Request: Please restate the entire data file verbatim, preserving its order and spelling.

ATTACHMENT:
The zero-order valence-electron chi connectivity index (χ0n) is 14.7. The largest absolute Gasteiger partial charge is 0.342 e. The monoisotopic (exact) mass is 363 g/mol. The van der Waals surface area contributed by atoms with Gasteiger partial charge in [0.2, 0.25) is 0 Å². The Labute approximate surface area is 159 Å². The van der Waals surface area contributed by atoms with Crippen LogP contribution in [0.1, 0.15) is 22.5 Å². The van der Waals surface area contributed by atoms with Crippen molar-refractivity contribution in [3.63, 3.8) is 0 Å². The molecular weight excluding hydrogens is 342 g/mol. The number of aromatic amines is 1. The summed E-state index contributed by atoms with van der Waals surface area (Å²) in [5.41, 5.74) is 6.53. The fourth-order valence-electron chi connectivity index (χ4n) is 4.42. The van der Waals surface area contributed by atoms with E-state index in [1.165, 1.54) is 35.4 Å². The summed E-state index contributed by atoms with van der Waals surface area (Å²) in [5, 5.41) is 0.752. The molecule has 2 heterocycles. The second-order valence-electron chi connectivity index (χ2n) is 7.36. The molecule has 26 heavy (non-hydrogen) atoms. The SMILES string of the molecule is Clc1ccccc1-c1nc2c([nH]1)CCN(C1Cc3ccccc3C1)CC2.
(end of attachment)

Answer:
The zero-order valence-electron chi connectivity index (χ0n) is 14.7. The largest absolute Gasteiger partial charge is 0.342 e. The monoisotopic (exact) mass is 363 g/mol. The van der Waals surface area contributed by atoms with Gasteiger partial charge in [0.2, 0.25) is 0 Å². The Labute approximate surface area is 159 Å². The van der Waals surface area contributed by atoms with Crippen LogP contribution in [0.1, 0.15) is 22.5 Å². The van der Waals surface area contributed by atoms with Crippen molar-refractivity contribution in [3.63, 3.8) is 0 Å². The molecular weight excluding hydrogens is 342 g/mol. The number of aromatic amines is 1. The summed E-state index contributed by atoms with van der Waals surface area (Å²) in [5.41, 5.74) is 6.53. The fourth-order valence-electron chi connectivity index (χ4n) is 4.42. The van der Waals surface area contributed by atoms with E-state index in [1.165, 1.54) is 35.4 Å². The summed E-state index contributed by atoms with van der Waals surface area (Å²) in [5, 5.41) is 0.752. The molecule has 2 heterocycles. The second-order valence-electron chi connectivity index (χ2n) is 7.36. The molecule has 26 heavy (non-hydrogen) atoms. The SMILES string of the molecule is Clc1ccccc1-c1nc2c([nH]1)CCN(C1Cc3ccccc3C1)CC2.